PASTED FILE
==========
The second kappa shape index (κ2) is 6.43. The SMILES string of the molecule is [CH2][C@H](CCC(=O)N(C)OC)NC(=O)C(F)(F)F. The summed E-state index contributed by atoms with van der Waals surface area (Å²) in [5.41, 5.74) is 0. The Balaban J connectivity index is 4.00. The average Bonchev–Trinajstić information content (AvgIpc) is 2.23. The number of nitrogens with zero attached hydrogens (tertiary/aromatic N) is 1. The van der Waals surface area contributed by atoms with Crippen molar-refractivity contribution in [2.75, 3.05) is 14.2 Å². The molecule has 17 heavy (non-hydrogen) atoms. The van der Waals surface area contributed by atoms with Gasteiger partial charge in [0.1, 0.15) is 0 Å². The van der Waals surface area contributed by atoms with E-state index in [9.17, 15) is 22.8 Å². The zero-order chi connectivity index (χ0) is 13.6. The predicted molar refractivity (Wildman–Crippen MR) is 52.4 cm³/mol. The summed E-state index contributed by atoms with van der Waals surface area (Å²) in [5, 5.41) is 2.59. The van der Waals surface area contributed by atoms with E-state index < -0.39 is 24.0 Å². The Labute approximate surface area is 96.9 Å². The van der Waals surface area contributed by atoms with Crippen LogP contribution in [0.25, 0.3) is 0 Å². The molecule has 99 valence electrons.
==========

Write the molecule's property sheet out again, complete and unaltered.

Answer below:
The second kappa shape index (κ2) is 6.43. The SMILES string of the molecule is [CH2][C@H](CCC(=O)N(C)OC)NC(=O)C(F)(F)F. The summed E-state index contributed by atoms with van der Waals surface area (Å²) in [5.41, 5.74) is 0. The Balaban J connectivity index is 4.00. The average Bonchev–Trinajstić information content (AvgIpc) is 2.23. The number of nitrogens with zero attached hydrogens (tertiary/aromatic N) is 1. The van der Waals surface area contributed by atoms with Crippen molar-refractivity contribution in [2.75, 3.05) is 14.2 Å². The molecule has 17 heavy (non-hydrogen) atoms. The van der Waals surface area contributed by atoms with Gasteiger partial charge in [0.1, 0.15) is 0 Å². The van der Waals surface area contributed by atoms with E-state index in [9.17, 15) is 22.8 Å². The zero-order chi connectivity index (χ0) is 13.6. The predicted molar refractivity (Wildman–Crippen MR) is 52.4 cm³/mol. The summed E-state index contributed by atoms with van der Waals surface area (Å²) in [5, 5.41) is 2.59. The van der Waals surface area contributed by atoms with E-state index < -0.39 is 24.0 Å². The Labute approximate surface area is 96.9 Å². The van der Waals surface area contributed by atoms with Crippen LogP contribution in [0.25, 0.3) is 0 Å². The molecule has 99 valence electrons.